Today will see 144 bills go into affect that were passed by the Republican-controlled Missouri Legislature. Over the last 100 years, Aug. 28 is traditionally the day that happens and this year is no different.
Here are 10 measures that are now law as of today.
For fiscal 2019 Missouri’s K-12 public schools are getting $3.5 billion. The figure represents a nearly $100 million funding increase from last year and fully funds the formula used to finance education. The budget outline also includes school transportation funding of $102.5 million – a boost of $10 million but still massively underfunding busing costs.
Lawmakers agreed to a deal with most of Missouri’s public colleges and universities to allow the schools to increase tuition by no greater than 1% during the next school year.
Mobile fees for 911 services
A new law allows Missouri counties to try and collect a fee from cell phone users for local 911 services. If approved by a state 911 oversight board and local voters, individual counties could collect a monthly fee of up to one dollar. Bill sponsor, State Rep. Jeanie Lauer, R-Blue Springs, says counties hoping to implement the fee would have to present a plan to the board to show how the money would be spent.
Income tax cuts
The General Assembly passed a plan that reduces the individual tax rate from 5.9% to 5.5%. The rate will be gradually reduced to 5.1% if the state meets targets for income tax growth. The legislation from Speaker Pro-Tem Elijah Haahr, R-Springfield, seeks to offset expected revenue losses by gradually phasing out the federal income tax deduction.
The plan also drops the corporate income tax rate from 6.25% to 4%.
Individuals and companies will begin to see the changes next year.
Sweeping utility bill
The comprehensive utility bill sponsored by Sen. Ed Emery, R-Lamar, satisfies the state’s largest electric companies after years of legislative haggling. The measure changes the way regulated utilities negotiate rates with the state by allowing them to more quickly recover the cost of infrastructure upgrades.
The bill caps rate hikes at 2.85 or 3% per year, depending on the service area.
The measure also calls on the utilities to reduce rates by roughly 5%.
Prevailing wage law
A big win for the Republican majority on labor issues came when both chambers endorsed a partial repeal of the state’s prevailing wage law after years of failing to do so. The law will try to control spiraling labor costs of public employees by setting pay standards for public works projects based on location.
The construction jobs impacted include schools, courthouses and fire stations, among others.
Pacific Republican State Rep. Paul Curtman’s legislation allows Missourians to grow, cultivate, harvest and process industrial hemp. It creates a pilot program and requires Missourians who want to grow hemp to get a permit from the state Department of Agriculture. The plant, which comes from the same plant as marijuana, contains very low levels of the psychoactive chemical known as THC. Hemp can be used in about 25,000 products, including personal care products, fabrics and furniture.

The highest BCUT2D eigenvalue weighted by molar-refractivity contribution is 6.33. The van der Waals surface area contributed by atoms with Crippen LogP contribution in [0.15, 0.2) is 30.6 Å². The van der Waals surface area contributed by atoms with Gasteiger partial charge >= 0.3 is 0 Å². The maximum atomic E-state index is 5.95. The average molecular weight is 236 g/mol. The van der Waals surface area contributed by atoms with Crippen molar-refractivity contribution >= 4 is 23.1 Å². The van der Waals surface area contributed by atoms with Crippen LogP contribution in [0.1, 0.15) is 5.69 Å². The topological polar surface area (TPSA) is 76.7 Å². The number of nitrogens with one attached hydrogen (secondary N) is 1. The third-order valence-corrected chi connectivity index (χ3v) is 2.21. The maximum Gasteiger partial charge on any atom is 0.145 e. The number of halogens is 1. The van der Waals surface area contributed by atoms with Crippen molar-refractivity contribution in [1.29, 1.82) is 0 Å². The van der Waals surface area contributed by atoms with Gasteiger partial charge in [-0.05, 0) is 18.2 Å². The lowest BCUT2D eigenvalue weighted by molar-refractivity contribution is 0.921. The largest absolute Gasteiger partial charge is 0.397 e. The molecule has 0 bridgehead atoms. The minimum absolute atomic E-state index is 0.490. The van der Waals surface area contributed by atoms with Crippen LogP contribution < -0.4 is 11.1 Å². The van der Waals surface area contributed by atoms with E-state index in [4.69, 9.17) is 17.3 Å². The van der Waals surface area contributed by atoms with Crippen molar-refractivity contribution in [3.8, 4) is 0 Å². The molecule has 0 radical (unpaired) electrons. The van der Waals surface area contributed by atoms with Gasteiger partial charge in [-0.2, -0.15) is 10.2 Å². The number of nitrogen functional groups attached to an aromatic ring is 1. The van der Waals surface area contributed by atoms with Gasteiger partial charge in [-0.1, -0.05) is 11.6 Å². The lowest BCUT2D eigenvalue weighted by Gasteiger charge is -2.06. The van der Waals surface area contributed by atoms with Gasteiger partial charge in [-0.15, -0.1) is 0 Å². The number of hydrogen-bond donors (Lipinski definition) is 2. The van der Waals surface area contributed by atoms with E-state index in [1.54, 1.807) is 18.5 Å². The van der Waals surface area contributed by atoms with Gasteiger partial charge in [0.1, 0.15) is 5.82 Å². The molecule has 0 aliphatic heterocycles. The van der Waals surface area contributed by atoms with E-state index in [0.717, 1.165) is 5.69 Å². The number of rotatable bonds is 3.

Changes to Missouri’s sex offender registry
State Rep. Kurt Bahr, R-St. Charles, sponsored provisions included in a Senate bill passed that will show three categories of sex offenders, instead of one, in Missouri’s sex offender registry. The tiers depend on the severity of the crime committed.
Under the new law, first-level offenders can ask to get off the list after ten years and second-level offenders could petition the court to be removed after 25 years. Level three offenders will remain on the registry.
Changing the state’s minimum marriage age
A proposal sponsored by State Representative Jean Evans, R-Manchester, increases the minimum age for marriage to 16 years old. It also prohibits those older than 21 years old from marrying anyone younger than 18. The bill aims to curtail human trafficking.
Medicaid coverage of chiropractic care
Missouri chiropractors are now allowed into the Medicaid system and Medicaid recipients will be covered for back pain. Bill sponsor, Republican Representative John Wiemann of O’Fallon, says his bipartisan legislation will help to ease the opioid crisis and save the state millions of dollars by offering a less expensive alternative.
Tightening restrictions on liability lawsuits
The Legislature voted to curtail frivolous lawsuits against insurance companies when multiple parties claim damages. The measure is said to help keep insurance premiums down for those insured. Chesterfield Republican State Rep. Bruce DeGroot’s bill will allow them to use the “interpleader” procedure to avoid paying sums greater than their policy limits.